We don’t know if Winthrop wrote back. As usual, his reply does not exist, for while he carefully kept and preserved the letters he received, the people he wrote to were not so careful. But it’s most likely he did. He would have taken the lecturing and hectoring of this writer with great humility, as he always did. But while the governor would have thanked the letter writer for his care, and assured him that the colonists strove to put all earthly conflict and vanity behind them, there are no laws or decrees on the books of the MBC censoring letters home, forbidding women to wear coifs, banning books, or restricting Puritans’ freedom of religious speech, all of which the letter writer urged Winthrop to do. Winthrop knew, though it likely pained him, that American and English Puritans were already growing apart, and that the work to be done in the Old World was very different from the task at hand in the New World, and that no matter how much they longed to remain one community, that would likely be impossible.
One wonders why the letter writer was so afraid to reveal his identity to anyone but Winthrop. At first one thinks maybe he was afraid the English authorities would harass him, but after a little thought it seems there’s nothing in the letter to get the writer into trouble in England. After all, he is denouncing the colonists and deploring the abuse of the Anglican church and its bishops. It seems maybe the writer was actually afraid that his identity would be made known to the colonists, who would not take his criticisms well. If they found out the identity of the man who wanted to curb their liberties, religious and otherwise, and who denounced them so roundly to all, the colonists might well have written to England to complain about him, and then this Saint would have been in hot water.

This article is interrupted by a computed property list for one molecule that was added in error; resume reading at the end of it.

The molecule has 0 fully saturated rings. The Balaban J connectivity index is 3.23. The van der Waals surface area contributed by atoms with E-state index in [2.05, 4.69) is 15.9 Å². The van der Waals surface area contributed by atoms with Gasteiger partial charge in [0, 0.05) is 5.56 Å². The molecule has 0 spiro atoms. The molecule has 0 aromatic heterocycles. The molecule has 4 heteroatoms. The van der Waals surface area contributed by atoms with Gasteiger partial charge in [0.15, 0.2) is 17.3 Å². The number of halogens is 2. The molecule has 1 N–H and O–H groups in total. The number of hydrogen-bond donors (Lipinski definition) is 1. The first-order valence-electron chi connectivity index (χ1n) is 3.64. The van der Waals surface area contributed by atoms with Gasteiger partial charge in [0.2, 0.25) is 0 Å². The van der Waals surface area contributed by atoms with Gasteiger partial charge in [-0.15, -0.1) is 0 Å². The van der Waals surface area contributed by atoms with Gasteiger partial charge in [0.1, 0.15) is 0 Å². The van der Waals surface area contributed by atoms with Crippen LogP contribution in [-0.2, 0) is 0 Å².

This letter is interesting to close-read because it reveals so much about the rapid evolution of Puritanism during the fractious decade of the 1630s, both in America and in England. It is a window into the minds of those who stayed behind from the promised land of America, the dangers they faced at home, and their feelings about their brethren far away. It also illuminates the thinking of those who sacrificed everything to leave England and keep the faith in the unknown land of America, the things they missed about home, and the power of their elation over their success in forming a new and pure church doctrine—the whole point of their journey. It is a shame the two sides had to divide so widely and so soon.Read Full Post | Make a Comment ( 4 so far )